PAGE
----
Would a 12-1 Iowa be a slam dunk for Rose Bowl? Definitely not

Chad Leistikow

IOWA CITY, Ia. – It’s time to pay attention to the College Football Playoff rankings. Iowa’s chances at going to its first Rose Bowl in 25 years could very well depend upon them.

That was the message from Scott Jenkins, chairman of the Rose Bowl Management Committee, in an interview with the Des Moines Register in advance of ESPN’s Tuesday night release (6 p.m. CT) of the first 2015 CFP rankings.

A Big Ten Conference West Division championship, a ready-to-travel fan base and a 2½-decade absence from Pasadena won’t mean much of anything to Iowa (currently 8-0) if Jenkins’ group is tasked to make a decision – which it would be if a Big Ten team is invited to the four-team College Football Playoff.

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Let’s look at one plausible scenario.

Suppose 12-0 Ohio State beats 12-0 Iowa in the Big Ten title game Dec. 5. The 13-0 and probably top-ranked Buckeyes would be selected into the playoff. But for 12-1 Iowa to make the best case for Pasadena, it would have to be ranked ahead of every other Big Ten team by the 12-member College Football Playoff committee.

That’s no slam dunk, especially if – for example – Michigan State was 11-1 with its only loss also to the Buckeyes (those two currently unbeaten teams meet Nov. 21). Then Iowa’s Pasadena fate would come down to which Big Ten team the CFP committee rates as second-best. The Rose Bowl is contracted to pit a Big Ten team vs. one from the Pacific-12 Conference.

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“I really want to emphasize that the strong presumption is we’re going with the next-highest-ranked team. OK? Because I don’t want to mislead people,” Jenkins said. “And I really mean that. We’ve had a lot of discussions with (athletic directors) from both conferences. It’s really important. They’re putting a lot of weight in these rankings systems, and we will, too. It would truly have to be an extraordinary situation.”

The only “extraordinary situation" that Jenkins could think of that would apply for one team to jump another was if a team had already gone to the Rose Bowl for three consecutive years, as Wisconsin did from 2011-13. He said both conferences agreed three years in a row was too many, but two in a row wasn't.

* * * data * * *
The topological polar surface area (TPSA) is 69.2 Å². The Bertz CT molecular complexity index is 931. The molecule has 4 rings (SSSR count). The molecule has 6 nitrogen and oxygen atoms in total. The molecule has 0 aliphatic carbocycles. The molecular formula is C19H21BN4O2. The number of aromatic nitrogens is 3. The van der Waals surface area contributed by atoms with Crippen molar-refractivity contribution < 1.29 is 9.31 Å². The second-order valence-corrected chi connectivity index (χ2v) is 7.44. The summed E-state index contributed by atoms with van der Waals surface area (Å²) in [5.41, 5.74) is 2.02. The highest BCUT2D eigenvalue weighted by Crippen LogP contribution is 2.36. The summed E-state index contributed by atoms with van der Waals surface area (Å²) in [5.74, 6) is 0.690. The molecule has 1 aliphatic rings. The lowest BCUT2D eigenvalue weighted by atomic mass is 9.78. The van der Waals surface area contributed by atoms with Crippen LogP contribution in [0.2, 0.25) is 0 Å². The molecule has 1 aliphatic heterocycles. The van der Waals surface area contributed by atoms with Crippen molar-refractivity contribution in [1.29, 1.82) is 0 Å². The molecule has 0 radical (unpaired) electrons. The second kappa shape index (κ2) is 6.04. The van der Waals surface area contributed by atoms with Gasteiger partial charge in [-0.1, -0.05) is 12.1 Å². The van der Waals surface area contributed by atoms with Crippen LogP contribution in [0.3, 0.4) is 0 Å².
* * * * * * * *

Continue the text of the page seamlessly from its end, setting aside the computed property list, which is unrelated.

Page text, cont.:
If the Big Ten champion heads to the playoff, the Rose Bowl (according to the Big Ten) “has sole discretion on a replacement team, and will generally select the highest‐rated available team, but will take into consideration final College Football Playoff rankings, head‐to‐head competition, division champions and most recent Rose Bowl Game appearances.”

Back to the earlier scenario. Jenkins was asked directly: Suppose Michigan State finishes eighth in the final CFP rankings and Iowa is ninth (Iowa doesn't face Michigan State this season). What then?

Even though Iowa travels better and hasn’t been to the Rose Bowl as recently (1991 vs. 2014), Jenkins said his group would have a hard time jumping the Hawkeyes over the Spartans.

“I’d have to think about it. That’s a tough one,” Jenkins told the Register. “Again, I’d go with the strong presumption I’m taking the next-highest-ranked team.

“I’d have to have something else going to want to jump somebody. Imagine the political repercussions to us. You’re going to make someone unhappy, and I’m going to take a lot of the heat. So it’s a heck of a lot easier to justify it (with), ‘Folks, I’m looking at these rankings and I went with the next highest-ranked-team.’

“I understand, you want to say the special circumstances (are that) Iowa hasn’t been here in a long time. My response is, that’s not good enough.”

So, pay attention Tuesday night, Hawkeye fans. How the playoff committee views Iowa matters during the next month. The final rankings come out at 11 a.m. on Dec. 6.

Another possible factor in the mix is television. ESPN can offer its input to the Rose Bowl Management Committee should the Big Ten champion go to the playoff, Jenkins said. That could also work against Iowa in a scenario if, say, it comes down to 10-2 Michigan (with a win over Ohio State) vs. 11-2 Iowa (with a 3-1 regular-season finish and a Big Ten title-game defeat to the Buckeyes). The Jim Harbaugh factor at Michigan could draw more TV eyeballs and get ESPN's recommendation over two-loss Iowa.

What if the Rose Bowl doesn't happen for 11-2 or 12-1 Iowa? Well, there's still a good chance for the Hawkeyes to be chosen as one of four at-large teams to fill two "New Year's Six" bowls by the committee: the Peach (Dec. 31 in Atlanta) or Fiesta (Jan. 1 in Glendale, Ariz.). The Sugar (Jan. 1) is contracted for a Big 12 vs. SEC matchup, and the Cotton and Orange (both Dec. 31) are slated as national semifinals.

The next-best prize after the New Year's Six with Big Ten tie-ins would be is the Buffalo Wild Wings Citrus Bowl (formerly the Capital One Bowl, which Iowa won in 2005 on the final play and hasn't been to since) in Orlando, Fla.

But as far as Iowa's Pasadena hopes go, the CFP rankings appear to be almost gospel. Jenkins compared the verdict his committee would make to that of an instant-replay official during games.

“There’s a presumption that they got it right on the field,” he said, “and I’ve got to have clear and convincing evidence that they got it wrong.”


Jeff Long (chairman), Arkansas athletics director

Barry Alvarez, Wisconsin athletics director

Mike Gould, retired Air Force superintendent

Kirby Hocutt, Texas Tech athletics director

Tom Jernstedt, former NCAA executive

Bobby Johnson, former Vanderbilt coach

Tom Osborne, former Nebraska coach and U.S. congressman

Dan Radakovich, Clemson athletics director

Condoleezza Rice, former U.S. Secretary of State (2005-09)

Mike Tranghese, former Big East commissioner

Steve Wieberg, former USA TODAY sportswriter

Tyrone Willingham, former Notre Dame/Stanford/Washington coach